I don't have those pangs of fear anymore.
We discussed it on this blog a couple weeks ago: It looks like Verlander's best days are behind him. And, if that's the case, then Detroit can be had in the AL Central Division race.
When I looked at Wednesday night's matchup between Verlander and Chicago left-hander John Danks, my initial instinct was not "Oh crap," as it might have been two or three years ago. Instead it was, "Hey, the Sox could win this one."
Win it they did, 8-2. The victory means the Sox (33-33) have as many wins as the first-place Tigers (33-28) and are just 2.5 games back in the division race.
However, the main story I took out of this game was Verlander's continuing vulnerability. The Sox touched him up for seven runs on eight hits over 5.2 innings. The erstwhile Detroit ace has now given up five runs or more in five of his past six starts. His ERA over that stretch is 8.72. His season ERA has swelled to 4.61. That's Hector Noesi territory right there.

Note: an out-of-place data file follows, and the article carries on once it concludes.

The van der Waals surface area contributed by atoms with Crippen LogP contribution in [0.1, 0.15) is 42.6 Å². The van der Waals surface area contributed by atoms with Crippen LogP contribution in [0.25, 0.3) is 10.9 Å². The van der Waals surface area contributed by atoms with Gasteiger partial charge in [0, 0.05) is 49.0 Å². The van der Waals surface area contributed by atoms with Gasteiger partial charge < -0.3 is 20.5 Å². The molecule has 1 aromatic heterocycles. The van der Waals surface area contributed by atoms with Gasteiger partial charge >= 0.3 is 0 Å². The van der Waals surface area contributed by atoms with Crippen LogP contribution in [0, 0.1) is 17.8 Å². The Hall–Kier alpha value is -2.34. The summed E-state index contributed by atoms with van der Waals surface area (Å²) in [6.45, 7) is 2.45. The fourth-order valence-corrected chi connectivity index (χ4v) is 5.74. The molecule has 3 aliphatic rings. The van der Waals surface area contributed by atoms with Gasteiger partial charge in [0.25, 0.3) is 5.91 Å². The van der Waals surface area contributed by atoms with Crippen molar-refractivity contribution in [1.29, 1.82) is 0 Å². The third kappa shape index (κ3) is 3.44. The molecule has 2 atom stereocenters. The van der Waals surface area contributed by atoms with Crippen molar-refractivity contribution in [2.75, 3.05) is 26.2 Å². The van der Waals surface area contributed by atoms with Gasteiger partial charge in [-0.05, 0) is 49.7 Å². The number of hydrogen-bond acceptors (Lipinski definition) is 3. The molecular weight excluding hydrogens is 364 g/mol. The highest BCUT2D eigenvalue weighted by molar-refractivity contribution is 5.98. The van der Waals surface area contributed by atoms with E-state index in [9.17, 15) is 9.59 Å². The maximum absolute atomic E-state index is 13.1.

And, anyone who watched this game knows the Sox should have scored more runs than they did. The South Siders loaded the bases with just one out in the third inning, but neither Conor Gillaspie nor Jose Abreu could knock in a run.
The Sox also got a one-out triple from Adam Eaton in the fifth inning, but failed to score after the Sox center fielder was thrown out at the plate on grounder off the bat of Gordon Beckham.
Verlander found himself in bases-loaded, no-outs jam in the sixth, and this time he did not get off the hook. With the score tied 1-1, Dayan Viciedo grounded into a double play that gave the Sox a one-run lead. The twin killing gave Verlander a great chance to minimize damage and keep his team in the game. Instead, he imploded.
Alejandro De Aza singled in a run. Verlander then walked light-hitting catcher Adrian Nieto and Eaton back-to-back to reload the bases. Beckham ended Verlander's night with a two-run single that put the Sox ahead 5-1.
Detroit summoned Naperville product Ian Krol from the bullpen, and the lefty provided little relief. Gillaspie's two-run double increased the Sox' advantage to 7-1. After an intentional walk to Abreu, Adam Dunn singled to make it 8-1. Chicago cruised to victory from there.
How often do you get a seven-run inning in a game started by Justin Verlander? The answer used to be never. Now, it can be done. The Sox proved it Wednesday night.